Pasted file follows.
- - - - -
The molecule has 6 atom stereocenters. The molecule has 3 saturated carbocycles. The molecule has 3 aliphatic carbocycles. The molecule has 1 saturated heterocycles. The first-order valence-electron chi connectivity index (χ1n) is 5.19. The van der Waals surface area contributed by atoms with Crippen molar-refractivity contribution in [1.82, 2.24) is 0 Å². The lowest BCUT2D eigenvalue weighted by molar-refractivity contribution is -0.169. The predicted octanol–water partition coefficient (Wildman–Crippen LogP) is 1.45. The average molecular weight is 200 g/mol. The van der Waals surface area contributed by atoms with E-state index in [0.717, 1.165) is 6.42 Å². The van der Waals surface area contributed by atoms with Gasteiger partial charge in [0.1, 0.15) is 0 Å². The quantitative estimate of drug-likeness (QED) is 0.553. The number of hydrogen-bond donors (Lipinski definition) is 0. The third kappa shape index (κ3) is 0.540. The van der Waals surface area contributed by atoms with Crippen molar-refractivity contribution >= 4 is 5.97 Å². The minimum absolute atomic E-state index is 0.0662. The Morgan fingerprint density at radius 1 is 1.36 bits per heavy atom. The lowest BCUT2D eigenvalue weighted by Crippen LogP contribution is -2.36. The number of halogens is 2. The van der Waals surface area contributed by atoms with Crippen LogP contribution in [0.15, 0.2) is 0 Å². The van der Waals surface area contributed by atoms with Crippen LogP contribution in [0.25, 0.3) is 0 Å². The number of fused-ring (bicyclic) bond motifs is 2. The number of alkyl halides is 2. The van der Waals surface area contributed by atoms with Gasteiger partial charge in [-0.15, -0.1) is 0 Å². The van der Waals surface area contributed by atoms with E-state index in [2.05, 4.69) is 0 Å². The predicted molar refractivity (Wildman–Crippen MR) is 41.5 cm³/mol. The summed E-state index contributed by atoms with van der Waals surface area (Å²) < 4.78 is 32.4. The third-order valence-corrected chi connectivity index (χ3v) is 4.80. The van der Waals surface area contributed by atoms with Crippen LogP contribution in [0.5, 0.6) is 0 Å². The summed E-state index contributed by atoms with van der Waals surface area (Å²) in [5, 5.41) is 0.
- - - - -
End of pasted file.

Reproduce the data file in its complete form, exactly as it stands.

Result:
The molecule has 6 atom stereocenters. The molecule has 3 saturated carbocycles. The molecule has 3 aliphatic carbocycles. The molecule has 1 saturated heterocycles. The first-order valence-electron chi connectivity index (χ1n) is 5.19. The van der Waals surface area contributed by atoms with Crippen molar-refractivity contribution in [1.82, 2.24) is 0 Å². The lowest BCUT2D eigenvalue weighted by molar-refractivity contribution is -0.169. The predicted octanol–water partition coefficient (Wildman–Crippen LogP) is 1.45. The average molecular weight is 200 g/mol. The van der Waals surface area contributed by atoms with E-state index in [0.717, 1.165) is 6.42 Å². The van der Waals surface area contributed by atoms with Gasteiger partial charge in [0.1, 0.15) is 0 Å². The quantitative estimate of drug-likeness (QED) is 0.553. The number of hydrogen-bond donors (Lipinski definition) is 0. The third kappa shape index (κ3) is 0.540. The van der Waals surface area contributed by atoms with Crippen molar-refractivity contribution >= 4 is 5.97 Å². The minimum absolute atomic E-state index is 0.0662. The Morgan fingerprint density at radius 1 is 1.36 bits per heavy atom. The lowest BCUT2D eigenvalue weighted by Crippen LogP contribution is -2.36. The number of halogens is 2. The van der Waals surface area contributed by atoms with Crippen LogP contribution in [0.15, 0.2) is 0 Å². The van der Waals surface area contributed by atoms with Crippen LogP contribution in [0.25, 0.3) is 0 Å². The number of fused-ring (bicyclic) bond motifs is 2. The number of alkyl halides is 2. The van der Waals surface area contributed by atoms with Gasteiger partial charge in [-0.15, -0.1) is 0 Å². The van der Waals surface area contributed by atoms with E-state index in [2.05, 4.69) is 0 Å². The predicted molar refractivity (Wildman–Crippen MR) is 41.5 cm³/mol. The summed E-state index contributed by atoms with van der Waals surface area (Å²) < 4.78 is 32.4. The third-order valence-corrected chi connectivity index (χ3v) is 4.80. The van der Waals surface area contributed by atoms with Crippen LogP contribution in [0.5, 0.6) is 0 Å². The summed E-state index contributed by atoms with van der Waals surface area (Å²) in [5, 5.41) is 0.